© XAVIER RIBAS - Salamanca (Urbs) (2000-2001) C-Type prints, variable sizes. Edition of 3 - PDF

 

 

These photographs are the result of a commission from the European City of Culture Salamanca 2002. The series looks at the new residential areas emerging in the countryside around the city of Salamanca. The exhibition catalogue Salamanca, A Photographic Project features all the commissions work by Lynne Cohen, Michael Danner, Candida Höfer, Valérie Juve, Xavier Ribas and Humberto Rivas.

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The uniformity of the environment is what focuses the work of Xavier Ribas, who has preferred to focus his gaze on the periphery, where the loss of identity and therefore the deconstruction of the concept of place are most evident. The spaces contemporary architecture gives us are ubiquitous and indifferent to the environment. If in traditional architecture each and every building element refers to a social group and a particular geographical location, as a product of what a society and a history are in the end, in contemporary architecture most of those features have disappeared. In Salamanca, for example, we find the might of the architectural tradition of the city expressed in the materials used in some of the new buildings in the historic centre: stone slabs, from the same or similar quarries where the blocks of the great 16th and 17th century buildings where extracted, are used to face the modern residential buildings. But the outskirts are something else: the purest form of one of the main features of the contemporary landscape. Speed.

In 1835, Carl Gustav Carus published his Letters and Notes on Landscape Painting, which he called the culmination of the process of artistic evolution from the plastic to the visual, a culmination which calls on man to sacrifice the adoption of “a pure vision of the beauty of the world”. But that purity demanded by the Romantics starts from the assumption that nature is unchanging, that its aesthetic value is only discovered by the trained eye. But although in the previous century, the century of the Enlightenment, people where concerned to transform nature to adapt it to their landscape criteria, in Carus’ aesthetics there is no room for an intervened landscape. Hence his rejection as the origin of the pictorial genre views of cities or paintings done from a preliminary sketch. However, nothing remains of that nature the Romantics learned to appreciate when the threat of human intervention began to loom over it, or rather, the phenomenal change of scale of that intervention and with it the speeding up of the transformation of the environment. Today ours in an unstable landscape, which has nothing to do with the one that preceded industrialization. A landscape where man has introduced the speed factor through the reduction of the time in which transformations take place and, with it, the growth in their size.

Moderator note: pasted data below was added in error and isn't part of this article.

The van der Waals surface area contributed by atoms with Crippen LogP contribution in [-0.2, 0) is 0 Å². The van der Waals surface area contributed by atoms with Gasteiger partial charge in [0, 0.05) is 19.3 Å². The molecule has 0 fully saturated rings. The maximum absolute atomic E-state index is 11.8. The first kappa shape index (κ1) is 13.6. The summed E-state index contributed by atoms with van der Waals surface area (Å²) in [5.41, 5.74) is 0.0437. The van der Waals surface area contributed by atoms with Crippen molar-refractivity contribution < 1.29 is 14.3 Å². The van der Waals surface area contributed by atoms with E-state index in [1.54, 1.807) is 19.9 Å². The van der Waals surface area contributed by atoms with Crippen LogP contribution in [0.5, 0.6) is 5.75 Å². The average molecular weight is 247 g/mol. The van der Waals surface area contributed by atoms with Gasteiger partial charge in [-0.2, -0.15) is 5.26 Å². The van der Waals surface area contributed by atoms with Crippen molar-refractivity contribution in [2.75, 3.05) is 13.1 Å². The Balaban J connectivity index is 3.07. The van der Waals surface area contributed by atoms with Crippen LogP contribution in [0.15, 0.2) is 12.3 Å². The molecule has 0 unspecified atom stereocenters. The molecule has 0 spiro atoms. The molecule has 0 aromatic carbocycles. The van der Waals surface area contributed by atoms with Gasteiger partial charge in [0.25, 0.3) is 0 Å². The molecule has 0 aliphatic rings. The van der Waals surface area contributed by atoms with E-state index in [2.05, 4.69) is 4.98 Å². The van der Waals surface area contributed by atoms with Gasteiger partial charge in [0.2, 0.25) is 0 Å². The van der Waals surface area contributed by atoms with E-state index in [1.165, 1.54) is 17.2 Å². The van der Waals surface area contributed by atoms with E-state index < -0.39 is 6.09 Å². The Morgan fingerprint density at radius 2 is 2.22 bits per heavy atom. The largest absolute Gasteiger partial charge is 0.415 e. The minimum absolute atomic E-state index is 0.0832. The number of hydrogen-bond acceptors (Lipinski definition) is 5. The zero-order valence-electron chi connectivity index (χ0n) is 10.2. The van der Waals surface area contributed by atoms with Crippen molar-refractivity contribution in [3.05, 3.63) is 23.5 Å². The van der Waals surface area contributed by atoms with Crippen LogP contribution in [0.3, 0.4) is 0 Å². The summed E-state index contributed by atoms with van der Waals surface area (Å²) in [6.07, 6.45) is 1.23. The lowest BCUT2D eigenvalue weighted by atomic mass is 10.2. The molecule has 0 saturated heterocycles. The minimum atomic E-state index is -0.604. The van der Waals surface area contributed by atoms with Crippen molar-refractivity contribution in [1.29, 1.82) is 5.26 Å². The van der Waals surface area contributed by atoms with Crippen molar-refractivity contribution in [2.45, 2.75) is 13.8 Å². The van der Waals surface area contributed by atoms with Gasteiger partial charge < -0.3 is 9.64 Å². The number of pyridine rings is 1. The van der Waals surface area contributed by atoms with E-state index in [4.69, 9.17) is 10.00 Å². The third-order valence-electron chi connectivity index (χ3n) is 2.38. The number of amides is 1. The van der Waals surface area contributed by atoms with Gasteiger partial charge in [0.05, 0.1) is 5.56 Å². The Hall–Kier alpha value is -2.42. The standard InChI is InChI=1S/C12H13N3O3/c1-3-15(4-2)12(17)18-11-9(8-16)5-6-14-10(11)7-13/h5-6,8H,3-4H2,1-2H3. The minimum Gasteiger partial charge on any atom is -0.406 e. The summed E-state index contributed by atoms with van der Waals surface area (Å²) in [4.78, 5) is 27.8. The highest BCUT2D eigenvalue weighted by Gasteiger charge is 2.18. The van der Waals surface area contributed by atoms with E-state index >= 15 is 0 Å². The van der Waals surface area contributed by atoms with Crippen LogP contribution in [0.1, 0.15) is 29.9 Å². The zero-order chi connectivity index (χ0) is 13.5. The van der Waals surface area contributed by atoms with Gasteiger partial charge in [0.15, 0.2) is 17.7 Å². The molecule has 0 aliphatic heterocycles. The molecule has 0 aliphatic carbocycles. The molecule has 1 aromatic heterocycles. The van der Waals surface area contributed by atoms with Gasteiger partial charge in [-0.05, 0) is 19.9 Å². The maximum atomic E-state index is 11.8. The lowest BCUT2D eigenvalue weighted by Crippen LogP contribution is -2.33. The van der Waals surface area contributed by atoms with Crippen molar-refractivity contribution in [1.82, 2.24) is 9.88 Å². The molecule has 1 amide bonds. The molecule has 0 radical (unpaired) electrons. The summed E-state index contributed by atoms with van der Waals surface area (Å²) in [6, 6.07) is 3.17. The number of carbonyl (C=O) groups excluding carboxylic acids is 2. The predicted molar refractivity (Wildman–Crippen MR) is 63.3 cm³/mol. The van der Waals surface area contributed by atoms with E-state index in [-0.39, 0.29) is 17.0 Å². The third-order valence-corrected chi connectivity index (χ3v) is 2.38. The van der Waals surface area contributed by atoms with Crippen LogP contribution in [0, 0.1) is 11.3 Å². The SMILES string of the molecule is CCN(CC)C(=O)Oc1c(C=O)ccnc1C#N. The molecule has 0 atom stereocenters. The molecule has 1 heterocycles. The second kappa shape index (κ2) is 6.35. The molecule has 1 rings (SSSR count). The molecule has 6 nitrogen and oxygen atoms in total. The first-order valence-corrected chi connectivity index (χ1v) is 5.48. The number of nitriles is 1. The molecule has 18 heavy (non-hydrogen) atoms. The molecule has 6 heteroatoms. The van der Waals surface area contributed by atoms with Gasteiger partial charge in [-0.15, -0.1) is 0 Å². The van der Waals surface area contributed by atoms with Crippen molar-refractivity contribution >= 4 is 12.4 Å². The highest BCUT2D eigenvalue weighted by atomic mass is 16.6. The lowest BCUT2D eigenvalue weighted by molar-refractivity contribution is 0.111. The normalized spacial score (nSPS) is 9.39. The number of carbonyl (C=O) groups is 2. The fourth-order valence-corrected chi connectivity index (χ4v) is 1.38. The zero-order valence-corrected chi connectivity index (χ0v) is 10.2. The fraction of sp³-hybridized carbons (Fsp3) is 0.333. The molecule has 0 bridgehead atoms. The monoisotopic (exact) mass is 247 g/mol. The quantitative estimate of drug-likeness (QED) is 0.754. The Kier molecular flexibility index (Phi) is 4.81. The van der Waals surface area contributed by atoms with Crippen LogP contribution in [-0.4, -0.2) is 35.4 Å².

Working in that recently intervened territory, the outskirts, Ribas examines the features of that new landscape of contingency, in permanent transformation, and, in many cases, with no clear organization, leaving bald patches in the new uses (zones which are no longer designed for what they once were –countryside– but which are not yet residential or industrial estates), bringing the new and old meanings of territory face to face and arousing that feeling of permanent temporariness given off by what the property developers pompously call ‘residential parks’.

However, the result of the association of those two terms is alarming. The first meaning of the word ‘park’ is “a fenced area of land with plants for hunting or recreation”, while ‘residential’ has economic connotations: “part of a city designed mainly for housing, where the better off classes usually live.” The aim is economic status, to signal one’s belonging to a particular class, and, if necessary, sacrificing the first term in order to do so. The residential takes pride of place over the park and thus adapts to a series of stereotypes which, when we see them expressed in the images in the series, at times make us loose the notion of scale. The reason is that what we are seeing represented is already an image in itself, although the small details always show it to be imperfect and the series ends as the true sign of residence: the enclosure or fence that marks the boundaries between public and private.”


© Ramón Esparza

Extract from the text by Ramón Esparza in the catalogue Salamanca. A Photographic Project. Consorcio Salamanca 2002, Salamanca (p. 135-145)

 

 

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Installation of Salamanca (Urbs) in the exhibition Especies de Espacios at the Tinglado 2, Tarragona
December 2003. Curated by Chantal Grande and Marie-Josée Jean. © VOX

Exhibition view of Des Espèces d'Espaces in the Espace VOX, Montreal, Canada. August 2003.
Curated by Chantal Grande and Marie-Josée Jean. © VOX


Exhibition view of Salamanca. Un Proyecto Fotográfico.
Centro de Arte Contemporaneo de Salamanca (CASA), 2002. Curated by Alberto Martín

 

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Exhibitions related files

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SALAMANCA UN PROYECTO FOTOGRÁFICO
Consorcio Salamanca 2002, Salamanca 2002.
ISBN: 84-95719-07-X
Text by Ramón Esparza.
Spanish and English. 149 pages (soft bound)



 

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